- Dragon Rider: Inverted. Dragonkin can form bonds with a humanoid, whom they will allow to ride them into battle.
- Psychic Link: The bond between Dragonkin and Rider is one of these.
Four-armed aliens from a barbaric desert world who were brought to Golarion in the same spaceship that spawns the androids.
Telepathic aliens from the planet Castrovel that resemble humanoids with antennae.
- Expy: At least partly inspired by the Cupians from Ralph Milne Farley's ''The Radio Man," in being telepathic humanoids with antennae who hail from a fantasy version of Venus and are at odds with formians.
- Green-Skinned Space Babe: Female Lashunta look like "idealized human or elf women", are renowned for their beauty, and live on a hot planet that is most comfortable in minimal clothing. Subtle.
- Proud Scholar Race: Lashunta are drawn to scholarly and magical pursuits and gain a bonus to Intelligence.
- Psychic Powers: They have minor telepathic abilities, which they can learn to amplify to aid their allies and Bond Creatures, and their home planet is renowned for its psychics.
- Rubber-Forehead Aliens: Their most alien feature is their antennae.
- Sexy Dimorphism: Female Lashunta are tall, lithe, commanding, and graceful; male Lashunta are short, burly, brusque, and hirsute. Starfinder states that this is/was mostly due to rigid gender roles at this point in their history.
- Space Elves: The women. The men are more like Space Dwarves.
Bipedal reptiles from another planet, or perhaps another plane.
- Alien Invasion: They're prepping for one.
- The Reptilians: Shapeshifting lizard aliens sent to infiltrate society, gain positions of power, and prepare for the invasion.
- Voluntary Shapeshifting: Like kitsune, they get one specific humanoid form they can transform into. Unlike kitsune, reptoids can alter their humanoid form with a week of preparation.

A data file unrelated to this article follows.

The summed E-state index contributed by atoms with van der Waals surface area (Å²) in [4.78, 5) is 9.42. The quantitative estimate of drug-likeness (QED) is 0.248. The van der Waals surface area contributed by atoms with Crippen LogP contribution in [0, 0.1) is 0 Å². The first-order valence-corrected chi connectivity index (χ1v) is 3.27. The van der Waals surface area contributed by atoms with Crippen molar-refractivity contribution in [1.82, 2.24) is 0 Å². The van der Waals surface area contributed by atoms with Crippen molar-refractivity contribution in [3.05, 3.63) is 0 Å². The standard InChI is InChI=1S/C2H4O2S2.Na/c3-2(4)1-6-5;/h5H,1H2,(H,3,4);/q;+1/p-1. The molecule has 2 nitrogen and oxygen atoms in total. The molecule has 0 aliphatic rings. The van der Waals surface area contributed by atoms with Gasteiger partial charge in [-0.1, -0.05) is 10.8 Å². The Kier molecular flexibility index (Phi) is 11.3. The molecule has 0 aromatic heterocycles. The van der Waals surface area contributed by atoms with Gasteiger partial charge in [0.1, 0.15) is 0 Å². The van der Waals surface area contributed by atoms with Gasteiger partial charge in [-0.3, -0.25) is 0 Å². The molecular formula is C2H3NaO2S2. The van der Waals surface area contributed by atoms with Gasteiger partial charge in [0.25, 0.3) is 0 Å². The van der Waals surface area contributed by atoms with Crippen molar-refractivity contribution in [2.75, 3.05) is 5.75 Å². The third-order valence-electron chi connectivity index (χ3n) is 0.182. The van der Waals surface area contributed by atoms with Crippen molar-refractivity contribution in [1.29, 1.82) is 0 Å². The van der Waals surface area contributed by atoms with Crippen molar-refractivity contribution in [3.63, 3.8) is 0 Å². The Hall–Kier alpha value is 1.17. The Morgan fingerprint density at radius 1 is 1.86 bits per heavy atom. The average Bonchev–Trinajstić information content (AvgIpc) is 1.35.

The natives of Triaxus, a planet in Golarion's solar system with a long, elliptical orbit that gives it decades-long seasons. Triaxus is primarily divided between the Drakelands, a continent dominated by evil dragons, and the Allied Territories, who fight for their survival alongside good dragons.
- Bizarre Alien Biology: Triaxians are seasonally dimorphic: summer and winter on Triaxus last for several generations each, so the species has developed different-looking variants that are more suited to either summer or winter.
- Dragon Rider: Triaxians live alongside dragonkin, lesser dragons with opposable thumbs that can form bonds with humanoids. Only the ones in the Allied Territories will, however.
- Little Bit Beastly: Triaxians have pointed ears, and in winter grow a coat of short fur, giving them a slightly catlike look.
Bizarre, tapir-snouted aliens whose world was devoured by bholes long ago, yaddithians are now a race of wanderers scattered throughout the universe.
Extraplanar RacesRaces native to planes besides the Material Plane.
- Amazing Technicolor Population: Downplayed Trope. Their adoptive home has drained their hair and skin of bright colors. Their complexion ranges from stark white to deep black, and includes all the various shades of gray between those two extremes.
- Casting a Shadow: They have in-born shadow magic that lets them Lie to the Beholder and eventually shift into the Plane of Shadow.
- Creepily Long Arms: Artwork of the male and female fetchling show their arms are incredibly long, reaching past their knees.
- Do Not Call Me "Paul": Many fetchlings consider the term fetchling an insult and prefer the term "kayal", which means "shadow people". The reason behind this is that the term "fetchling" was given to them by humans who saw them as tools to "fetch" unique and rare resources from the Shadow Plane. However, many Fetchlings do work as merchants and tradesmen between the Material Plane and the Shadow Plane which just fuels the term and the way humans might still see them.
- Expy: They're conceptually similar to D&D's shadar-kai and shades in origin, if not in personality.
- Human Subspecies: They're magically changed, but still descended from humans. That said, they're counted as a separate ancestry, even in Second Edition where the concept of versatile heritages is introduced. They're too warped to be of the same ancestry, similarly to how drow are descended but distinct from elves. This makes them closer to a species of Homo than a subspecies of Homo sapiens.
- Monochromatic Eyes: Their eyes are pupilless and pronounced, and they typically glow a luminescent shade of yellow or greenish yellow, though rare individuals possess blue-green eyes.
- Stealth Expert: They're humans who were trapped in the Shadow Plane and developed an affinity to it, eventually becoming another planar-themed human offshoot.
- Casting a Shadow: They even have a bard archetype built around shadow puppetry.
- Covered in Scars: It's part of their body art.
- Dark Is Not Evil: Their philosophy of Dissolution strives to merge with the Shadow, but they tend to be shy, averse to conflict, and uninterested in the extremes of Evil (or Good, for that matter).
- Hidden Elf Village: When not in the Shadow Plane, they try quite hard to avoid notice.